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Beauty. Mom was a beauty. Dad was good looking for a ginger, but Mom was out of his league, easily an 8 to his 6. He was a good guy, and she knew a bargain when she saw one. They met at the University of Arizona in the early 1930s. He was a senior, she was a freshman. He lived at Aunt Helon's house. She was a friend of the family, an honorary aunt. Mom lived on campus. Dad helped Aunt Helon out around the house in exchange for room and board. The Vermillions paid Mom's way. Their courtship lasted about two years. They got married September 1, 1934. That was the year Dad got his Masters Degree in Range Management, as it was then called. He was a professional ecologist long before the word was in common use.

Intrepid. When Dad was writing his Master's thesis, Mom pitched in as his typist. She was an intrepid typist. I have some elegant tiny lapel pins that are medals she won for typing, one for 90 wpm. I don't think I ever cracked 50 in my touch typing class. His thesis examined the virtues of a minor dryland grass, Rothrock's grama aka Bouteloua rothrockii. Dad's thesis was legendary in our family. Mom had to type it at least three times, and it was not short. Peggy and Tim made up a song: Boota-loota-lowa roth rocky-eye, rocky-eye, rocky-eye… Sung to the tune of Joshua fit the Battle of Jericho.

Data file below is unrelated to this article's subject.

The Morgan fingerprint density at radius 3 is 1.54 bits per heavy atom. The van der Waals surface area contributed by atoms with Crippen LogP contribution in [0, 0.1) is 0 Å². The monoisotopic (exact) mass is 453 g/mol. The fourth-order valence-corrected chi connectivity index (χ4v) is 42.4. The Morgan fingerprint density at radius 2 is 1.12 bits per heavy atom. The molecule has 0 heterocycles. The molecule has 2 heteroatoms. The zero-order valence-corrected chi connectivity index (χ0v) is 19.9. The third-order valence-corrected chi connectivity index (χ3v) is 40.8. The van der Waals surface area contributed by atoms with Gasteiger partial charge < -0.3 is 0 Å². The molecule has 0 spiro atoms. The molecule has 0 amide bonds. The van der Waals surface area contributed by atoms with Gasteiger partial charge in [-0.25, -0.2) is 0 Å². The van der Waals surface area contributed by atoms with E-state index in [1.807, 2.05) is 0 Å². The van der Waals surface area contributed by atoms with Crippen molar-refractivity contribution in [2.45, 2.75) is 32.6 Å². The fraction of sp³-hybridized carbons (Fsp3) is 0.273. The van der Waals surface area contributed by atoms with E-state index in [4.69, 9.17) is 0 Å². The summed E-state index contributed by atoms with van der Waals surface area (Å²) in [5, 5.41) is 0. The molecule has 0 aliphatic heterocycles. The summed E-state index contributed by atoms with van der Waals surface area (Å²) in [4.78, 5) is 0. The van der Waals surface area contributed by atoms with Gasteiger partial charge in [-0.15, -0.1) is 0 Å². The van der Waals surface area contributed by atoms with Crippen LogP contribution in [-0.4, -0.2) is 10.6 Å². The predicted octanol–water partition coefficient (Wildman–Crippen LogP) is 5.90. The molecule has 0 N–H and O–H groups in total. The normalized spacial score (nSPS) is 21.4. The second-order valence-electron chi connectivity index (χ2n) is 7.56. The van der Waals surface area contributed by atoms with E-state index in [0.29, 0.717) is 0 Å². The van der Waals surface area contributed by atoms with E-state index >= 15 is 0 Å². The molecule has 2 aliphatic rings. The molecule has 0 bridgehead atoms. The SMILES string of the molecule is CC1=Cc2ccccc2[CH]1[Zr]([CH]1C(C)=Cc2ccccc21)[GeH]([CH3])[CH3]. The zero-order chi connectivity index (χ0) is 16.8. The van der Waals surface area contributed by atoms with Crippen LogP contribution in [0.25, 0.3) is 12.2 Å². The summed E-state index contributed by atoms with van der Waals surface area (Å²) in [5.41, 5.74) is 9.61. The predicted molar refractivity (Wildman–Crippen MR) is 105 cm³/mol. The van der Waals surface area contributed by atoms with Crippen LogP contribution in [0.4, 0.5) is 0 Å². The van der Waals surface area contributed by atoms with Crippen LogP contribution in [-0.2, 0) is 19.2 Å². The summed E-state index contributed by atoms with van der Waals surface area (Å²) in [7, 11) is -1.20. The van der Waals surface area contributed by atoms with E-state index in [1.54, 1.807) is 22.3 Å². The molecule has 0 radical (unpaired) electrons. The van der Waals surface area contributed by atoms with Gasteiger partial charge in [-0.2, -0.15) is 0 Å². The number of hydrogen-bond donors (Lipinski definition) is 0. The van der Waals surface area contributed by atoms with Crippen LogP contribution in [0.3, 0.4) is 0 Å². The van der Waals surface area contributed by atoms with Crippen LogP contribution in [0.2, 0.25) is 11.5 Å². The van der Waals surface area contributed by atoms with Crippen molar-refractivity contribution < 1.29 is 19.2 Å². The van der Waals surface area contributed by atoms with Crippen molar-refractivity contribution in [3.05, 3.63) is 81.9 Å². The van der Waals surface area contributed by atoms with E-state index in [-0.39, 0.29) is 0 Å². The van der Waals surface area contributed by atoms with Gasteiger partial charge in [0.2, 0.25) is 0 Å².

The house that John built. After graduation my dad got a job with the Forest Service and the newlyweds moved to Ft Collins. Dad built a house for them there that was the stuff of family legend. Legendary because he build it mostly himself and because of what he left unfinished: the basement. It was just the two of them at first, then Gail in 1936 and Peggy Jo in 1939, I think. There was evidently plenty of room upstairs, and the unfinished basement was the humorous tag to any family story about Ft Collins. Dad planted two Colorado blue spruce trees on the otherwise open lot. The other tag was Those trees must be pretty big by now. When I was living in Boulder in the mid 1980s I took a drive with my girlfriend up to The Fort, as I heard someone call it once. An easy Sunday drive along the spectacular scenery of the Front Range. I had the address. I knew it by heart by then from family stories. The spruces were visible from several blocks away. We knocked on the door. When we explained our mission to the retired couple living there they were most gracious, inviting us in to tour The House that John Built. The basement's still unfinished.